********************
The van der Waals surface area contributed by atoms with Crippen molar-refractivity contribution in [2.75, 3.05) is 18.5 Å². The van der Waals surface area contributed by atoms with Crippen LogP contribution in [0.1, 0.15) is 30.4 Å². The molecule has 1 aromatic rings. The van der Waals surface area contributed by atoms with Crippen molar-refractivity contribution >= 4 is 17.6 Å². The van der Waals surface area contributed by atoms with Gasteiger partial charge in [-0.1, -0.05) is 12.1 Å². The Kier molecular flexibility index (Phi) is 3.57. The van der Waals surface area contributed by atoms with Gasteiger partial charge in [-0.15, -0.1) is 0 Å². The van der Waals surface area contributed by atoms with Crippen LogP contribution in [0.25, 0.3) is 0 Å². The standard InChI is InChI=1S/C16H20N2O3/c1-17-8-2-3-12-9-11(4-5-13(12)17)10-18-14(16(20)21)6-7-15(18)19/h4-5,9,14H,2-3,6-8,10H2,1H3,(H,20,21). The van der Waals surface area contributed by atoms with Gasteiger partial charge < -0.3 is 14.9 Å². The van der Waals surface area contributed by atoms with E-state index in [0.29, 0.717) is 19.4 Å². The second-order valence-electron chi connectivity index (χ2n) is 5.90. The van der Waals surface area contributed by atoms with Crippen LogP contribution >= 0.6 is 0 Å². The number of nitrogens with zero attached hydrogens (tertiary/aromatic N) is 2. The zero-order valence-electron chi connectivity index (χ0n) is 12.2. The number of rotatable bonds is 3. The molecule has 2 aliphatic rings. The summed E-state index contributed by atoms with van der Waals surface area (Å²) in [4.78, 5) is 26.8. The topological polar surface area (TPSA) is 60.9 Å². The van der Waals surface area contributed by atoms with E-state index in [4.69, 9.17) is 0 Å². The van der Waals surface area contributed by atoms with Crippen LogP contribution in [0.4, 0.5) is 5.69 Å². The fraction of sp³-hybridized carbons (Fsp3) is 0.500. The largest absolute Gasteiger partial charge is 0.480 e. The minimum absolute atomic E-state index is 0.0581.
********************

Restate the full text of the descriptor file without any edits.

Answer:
The van der Waals surface area contributed by atoms with Crippen molar-refractivity contribution in [2.75, 3.05) is 18.5 Å². The van der Waals surface area contributed by atoms with Crippen LogP contribution in [0.1, 0.15) is 30.4 Å². The molecule has 1 aromatic rings. The van der Waals surface area contributed by atoms with Crippen molar-refractivity contribution >= 4 is 17.6 Å². The van der Waals surface area contributed by atoms with Gasteiger partial charge in [-0.1, -0.05) is 12.1 Å². The Kier molecular flexibility index (Phi) is 3.57. The van der Waals surface area contributed by atoms with Gasteiger partial charge in [-0.15, -0.1) is 0 Å². The van der Waals surface area contributed by atoms with Crippen LogP contribution in [0.25, 0.3) is 0 Å². The standard InChI is InChI=1S/C16H20N2O3/c1-17-8-2-3-12-9-11(4-5-13(12)17)10-18-14(16(20)21)6-7-15(18)19/h4-5,9,14H,2-3,6-8,10H2,1H3,(H,20,21). The van der Waals surface area contributed by atoms with Gasteiger partial charge < -0.3 is 14.9 Å². The van der Waals surface area contributed by atoms with E-state index in [0.29, 0.717) is 19.4 Å². The second-order valence-electron chi connectivity index (χ2n) is 5.90. The van der Waals surface area contributed by atoms with Crippen LogP contribution >= 0.6 is 0 Å². The number of nitrogens with zero attached hydrogens (tertiary/aromatic N) is 2. The zero-order valence-electron chi connectivity index (χ0n) is 12.2. The number of rotatable bonds is 3. The molecule has 2 aliphatic rings. The summed E-state index contributed by atoms with van der Waals surface area (Å²) in [4.78, 5) is 26.8. The topological polar surface area (TPSA) is 60.9 Å². The van der Waals surface area contributed by atoms with E-state index in [4.69, 9.17) is 0 Å². The van der Waals surface area contributed by atoms with Crippen LogP contribution in [0.4, 0.5) is 5.69 Å². The fraction of sp³-hybridized carbons (Fsp3) is 0.500. The largest absolute Gasteiger partial charge is 0.480 e. The minimum absolute atomic E-state index is 0.0581.